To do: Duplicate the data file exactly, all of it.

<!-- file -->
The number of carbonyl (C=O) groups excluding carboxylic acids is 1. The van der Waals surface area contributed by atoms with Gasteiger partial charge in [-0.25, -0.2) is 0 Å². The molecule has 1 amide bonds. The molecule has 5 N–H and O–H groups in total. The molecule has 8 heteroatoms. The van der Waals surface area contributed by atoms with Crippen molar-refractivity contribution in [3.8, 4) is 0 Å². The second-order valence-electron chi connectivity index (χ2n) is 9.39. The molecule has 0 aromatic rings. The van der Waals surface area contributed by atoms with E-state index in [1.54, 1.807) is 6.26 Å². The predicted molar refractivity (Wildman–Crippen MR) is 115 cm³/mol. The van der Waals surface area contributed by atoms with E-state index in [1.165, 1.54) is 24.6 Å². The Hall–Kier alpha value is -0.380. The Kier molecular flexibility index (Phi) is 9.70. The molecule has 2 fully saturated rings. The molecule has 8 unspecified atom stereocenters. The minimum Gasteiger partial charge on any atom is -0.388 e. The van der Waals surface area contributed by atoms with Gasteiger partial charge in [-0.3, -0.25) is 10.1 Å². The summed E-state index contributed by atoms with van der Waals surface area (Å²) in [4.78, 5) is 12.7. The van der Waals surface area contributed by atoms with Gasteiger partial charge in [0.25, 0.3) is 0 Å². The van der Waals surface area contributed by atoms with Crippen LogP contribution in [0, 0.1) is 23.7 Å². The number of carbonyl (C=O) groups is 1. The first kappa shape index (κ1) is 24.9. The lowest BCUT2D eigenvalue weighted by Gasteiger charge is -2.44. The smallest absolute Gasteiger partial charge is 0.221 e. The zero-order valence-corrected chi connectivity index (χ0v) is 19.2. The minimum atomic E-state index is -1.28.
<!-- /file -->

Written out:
The number of carbonyl (C=O) groups excluding carboxylic acids is 1. The van der Waals surface area contributed by atoms with Gasteiger partial charge in [-0.25, -0.2) is 0 Å². The molecule has 1 amide bonds. The molecule has 5 N–H and O–H groups in total. The molecule has 8 heteroatoms. The van der Waals surface area contributed by atoms with Crippen molar-refractivity contribution in [3.8, 4) is 0 Å². The second-order valence-electron chi connectivity index (χ2n) is 9.39. The molecule has 0 aromatic rings. The van der Waals surface area contributed by atoms with E-state index in [1.54, 1.807) is 6.26 Å². The predicted molar refractivity (Wildman–Crippen MR) is 115 cm³/mol. The van der Waals surface area contributed by atoms with E-state index in [1.165, 1.54) is 24.6 Å². The Hall–Kier alpha value is -0.380. The Kier molecular flexibility index (Phi) is 9.70. The molecule has 2 fully saturated rings. The molecule has 8 unspecified atom stereocenters. The minimum Gasteiger partial charge on any atom is -0.388 e. The van der Waals surface area contributed by atoms with Gasteiger partial charge in [-0.3, -0.25) is 10.1 Å². The summed E-state index contributed by atoms with van der Waals surface area (Å²) in [4.78, 5) is 12.7. The van der Waals surface area contributed by atoms with Gasteiger partial charge in [0.25, 0.3) is 0 Å². The van der Waals surface area contributed by atoms with Crippen LogP contribution in [0, 0.1) is 23.7 Å². The number of carbonyl (C=O) groups is 1. The first kappa shape index (κ1) is 24.9. The lowest BCUT2D eigenvalue weighted by Gasteiger charge is -2.44. The smallest absolute Gasteiger partial charge is 0.221 e. The zero-order valence-corrected chi connectivity index (χ0v) is 19.2. The minimum atomic E-state index is -1.28.